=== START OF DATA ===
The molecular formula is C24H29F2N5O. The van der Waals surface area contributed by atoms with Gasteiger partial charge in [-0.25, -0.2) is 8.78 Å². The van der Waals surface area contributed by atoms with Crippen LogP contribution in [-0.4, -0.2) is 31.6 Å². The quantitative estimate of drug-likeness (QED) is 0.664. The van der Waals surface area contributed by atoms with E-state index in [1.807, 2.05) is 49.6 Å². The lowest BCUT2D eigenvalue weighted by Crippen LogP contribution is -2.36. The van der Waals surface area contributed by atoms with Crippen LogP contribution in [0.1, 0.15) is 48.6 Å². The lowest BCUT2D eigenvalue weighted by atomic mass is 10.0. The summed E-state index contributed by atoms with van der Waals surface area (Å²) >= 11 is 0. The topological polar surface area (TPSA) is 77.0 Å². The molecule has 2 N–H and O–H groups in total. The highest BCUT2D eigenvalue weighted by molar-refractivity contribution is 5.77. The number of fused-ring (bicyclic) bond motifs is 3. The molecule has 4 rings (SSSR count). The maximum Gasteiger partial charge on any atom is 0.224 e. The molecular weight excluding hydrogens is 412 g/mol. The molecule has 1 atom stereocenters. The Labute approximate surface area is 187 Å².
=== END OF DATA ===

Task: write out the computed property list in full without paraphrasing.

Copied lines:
The molecular formula is C24H29F2N5O. The van der Waals surface area contributed by atoms with Gasteiger partial charge in [-0.25, -0.2) is 8.78 Å². The van der Waals surface area contributed by atoms with Crippen LogP contribution in [-0.4, -0.2) is 31.6 Å². The quantitative estimate of drug-likeness (QED) is 0.664. The van der Waals surface area contributed by atoms with E-state index in [1.807, 2.05) is 49.6 Å². The lowest BCUT2D eigenvalue weighted by Crippen LogP contribution is -2.36. The van der Waals surface area contributed by atoms with Crippen LogP contribution in [0.1, 0.15) is 48.6 Å². The lowest BCUT2D eigenvalue weighted by atomic mass is 10.0. The summed E-state index contributed by atoms with van der Waals surface area (Å²) >= 11 is 0. The topological polar surface area (TPSA) is 77.0 Å². The molecule has 2 N–H and O–H groups in total. The highest BCUT2D eigenvalue weighted by molar-refractivity contribution is 5.77. The number of fused-ring (bicyclic) bond motifs is 3. The molecule has 4 rings (SSSR count). The maximum Gasteiger partial charge on any atom is 0.224 e. The molecular weight excluding hydrogens is 412 g/mol. The molecule has 1 atom stereocenters. The Labute approximate surface area is 187 Å².